Unmanned Aircrafts for Pipeline Safety and Monitoring

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pipeline-lead-inDrones seem to be almost everywhere recently. Whether military personnel are using drones for national security issues or businesses are delivering packages to customers, these Unmanned Aerial Vehicles (UAVs) are filling the airspace quickly. In the oil and gas industry, UAV technology offers a broad range of benefits that allow the industry to improve in multiple areas. The foremost important one being to monitor the security and safety of pipeline infrastructure.

In 2015, the U.S. Federal Aviation Administration issued more than 1,000 exemptions allowing companies to safely operate commercial unmanned aerial systems (UAS). In order to fly a small UAS for commercial purposes the FAA requires that businesses file a 333 petition for exemption. This process is relatively lengthy. However, it ensures that businesses are held accountable to the health and safety of the communities they intend to fly over. A priority that is paramount to smooth operations in every aspect of work in the gas industry.

Currently, the FAA requires certain rules be followed for all UAS operators flying for commercial business purposes. These rules include:

• No unauthorized persons in the flight area.
• Observe a minimum safe altitude to allow for obstacle and terrain clearance.
• UAS operator must have a current pilot’s license.
• All flights are limited to 400 ft maximum altitude.
• Visual line of sight operations only.
• The UAV must be below 55 lbs, operate at low speeds and operate at least 3 miles away from any airport.

Given the rules, the more advanced UAS come with cutting-edge software packages that are ready to be programmed and tailored for specific missions. Additionally, automatic flight ceilings, horizontal boundaries, speed and return to home points can all be pre-set to ensure the safety of the operators and the public. This means that inspecting oil and gas pipelines is even easier, because the technology to locate key features is already accessible at the pilot’s fingertips. With the aid of high powered cameras, zoom lenses, gas sensors and additional sensing technology; data collection and transmission through Wi-Fi and radio frequency brings difficult to detect information to a client in a matter of minutes.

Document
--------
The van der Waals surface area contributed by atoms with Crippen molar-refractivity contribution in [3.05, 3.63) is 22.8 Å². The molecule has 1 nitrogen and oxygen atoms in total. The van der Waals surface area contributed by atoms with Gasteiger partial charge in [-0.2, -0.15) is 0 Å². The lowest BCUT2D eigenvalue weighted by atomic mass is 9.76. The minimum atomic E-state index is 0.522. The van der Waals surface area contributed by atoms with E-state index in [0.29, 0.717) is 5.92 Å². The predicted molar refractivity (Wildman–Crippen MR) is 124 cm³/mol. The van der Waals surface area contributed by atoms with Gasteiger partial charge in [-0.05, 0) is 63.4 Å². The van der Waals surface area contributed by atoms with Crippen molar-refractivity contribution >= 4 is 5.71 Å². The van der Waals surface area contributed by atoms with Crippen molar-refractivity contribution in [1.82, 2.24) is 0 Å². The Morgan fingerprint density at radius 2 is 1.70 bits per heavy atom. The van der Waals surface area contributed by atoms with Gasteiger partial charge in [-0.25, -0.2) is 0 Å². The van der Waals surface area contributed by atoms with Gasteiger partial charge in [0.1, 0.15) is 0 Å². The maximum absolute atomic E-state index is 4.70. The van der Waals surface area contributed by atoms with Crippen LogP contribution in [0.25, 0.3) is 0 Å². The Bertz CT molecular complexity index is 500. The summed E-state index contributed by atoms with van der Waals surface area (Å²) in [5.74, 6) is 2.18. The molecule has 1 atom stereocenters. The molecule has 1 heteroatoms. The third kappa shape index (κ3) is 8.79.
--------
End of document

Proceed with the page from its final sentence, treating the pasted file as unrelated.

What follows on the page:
In 2015, the U.S. Federal Aviation Administration issued more than 1,000 exemptions allowing companies to safely operate commercial unmanned aerial systems (UAS). In order to fly a small UAS for commercial purposes the FAA requires that businesses file a 333 petition for exemption.

In 2015, the U.S. Federal Aviation Administration issued more than 1,000 exemptions allowing companies to safely operate commercial unmanned aerial systems (UAS). In order to fly a small UAS for commercial purposes the FAA requires that businesses file a 333 petition for exemption.

Benefiting the Industry

For those in the gas industry specifically, operating a UAS presents several options to revolutionize pipeline monitoring operations and can offer a range of new services that will improve worker and customer safety, reduce carbon footprints and ultimately cut costs.

When properly used, tethered UAS are beneficial for monitoring the security of transmission mains. Because the tether can provide power, data links and, of course, a tether to the ground, technicians can easily recognize potential security threats along the lengthy pipelines without having to worry about limitations set by battery life.

“The use of tethered drones has its advantages, most notable, with monitoring the security of gas transmission pipelines,” says George Ragula, distribution technology manager for Public Service Enterprise Group (PSEG) in New Jersey. “Being able to monitor a long stretch of main and alert third parties of potential issues surrounding this sensitive territory is a valuable way to leverage drone technology.”